1 2 Previous Next 15 Replies Latest reply on Jan 15, 2014 8:48 AM by DaKn_263916


      Hi all,
      I'm looking for some memory optimization.
      at one stage I build my project and it shows my memory mapping as

      Program Size: data=22.0 xdata=3506 const=5803 code=16419

      Now if I remove few lines from my code it reduces 18 BYTES as
      Program Size: data=22.0 xdata=3506 const=5803 code=16401
      Flash used: 22204 of 32768 bytes (67.8 %).
      SRAM used: 3506 of 4096 bytes (85.6 %).
      It means no change in memory other than code memory so why the error is overflow from const memory.
      and if we consider about code memory then yet 10546 BYTES are free to use.
      Is there any relation with no. of components used in topdesign and the flash memory we can use.


          Beforfe Imagecraft Pro was released I experiened a 40% code reduction


          using HiTech, which is no longer offered/supported (other than other


          users, psocdeveloper.com).




          I did extensive code reduction on a 29466 to fit my application, and the


          below is what I did to achieve this.








          These helped me in a similar experience -




          1 - If any float math minimize the number of lines you do divides, if possible convert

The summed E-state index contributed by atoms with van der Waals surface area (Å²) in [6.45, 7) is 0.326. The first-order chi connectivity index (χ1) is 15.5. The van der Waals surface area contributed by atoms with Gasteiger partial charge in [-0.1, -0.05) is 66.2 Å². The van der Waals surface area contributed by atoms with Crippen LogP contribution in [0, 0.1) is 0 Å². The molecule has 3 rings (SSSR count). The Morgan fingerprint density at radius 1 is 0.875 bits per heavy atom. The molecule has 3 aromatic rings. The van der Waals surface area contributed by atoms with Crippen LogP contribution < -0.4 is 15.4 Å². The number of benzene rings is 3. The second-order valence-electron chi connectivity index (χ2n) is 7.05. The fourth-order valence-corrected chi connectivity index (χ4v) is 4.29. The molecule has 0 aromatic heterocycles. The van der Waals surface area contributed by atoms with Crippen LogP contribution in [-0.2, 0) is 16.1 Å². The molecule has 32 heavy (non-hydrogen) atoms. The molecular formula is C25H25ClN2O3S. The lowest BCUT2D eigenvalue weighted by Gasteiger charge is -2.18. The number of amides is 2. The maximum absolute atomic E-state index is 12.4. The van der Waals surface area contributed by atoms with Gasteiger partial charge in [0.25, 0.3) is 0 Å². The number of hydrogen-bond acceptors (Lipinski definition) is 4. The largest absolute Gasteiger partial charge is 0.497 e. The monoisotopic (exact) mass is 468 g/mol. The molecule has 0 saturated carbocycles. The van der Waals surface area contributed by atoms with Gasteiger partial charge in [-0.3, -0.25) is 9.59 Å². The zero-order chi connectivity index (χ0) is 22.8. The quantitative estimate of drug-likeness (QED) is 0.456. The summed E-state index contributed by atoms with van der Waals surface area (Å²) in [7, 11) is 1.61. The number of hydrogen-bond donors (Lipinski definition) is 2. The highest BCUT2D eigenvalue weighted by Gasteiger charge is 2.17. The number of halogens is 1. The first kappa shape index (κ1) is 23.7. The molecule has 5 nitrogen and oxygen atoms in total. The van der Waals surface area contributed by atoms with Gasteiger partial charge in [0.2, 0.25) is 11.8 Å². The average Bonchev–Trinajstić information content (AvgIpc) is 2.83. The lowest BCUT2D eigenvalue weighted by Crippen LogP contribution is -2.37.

to multiplies. Convert float to integer math where possible. Pay attention to factoring


          of expressions, possible operation reduction, hence code reduction may result.




          2 - Lines with function calls, minimize f(g()) compound typed expressions.




          3 - Make sure you only use a variable type no larger than needed.




          4 - Use unsigned variables wherever possible.




          5 - Watchout for structures with mixed const and ram pointers within them,


          some compilers choke on this.




          6 - If you are heavy on Flash, light on RAM use, convert routines to RAM based


          wherever possible.




          7 - Try test cases of looping structures, to see what affects code size generation.




          8 - Examine .lst file for code that looks wacky in bytes used, understand what


          compiler did, and consider rewrite.




          9 - Use inline ASM where .lst file C generation looks excessive.




          10 - Look at module reuse, sharing, dual purpose, to eliminate # modules 


          needed, like counters/timers....Also look at data sheets of modules that could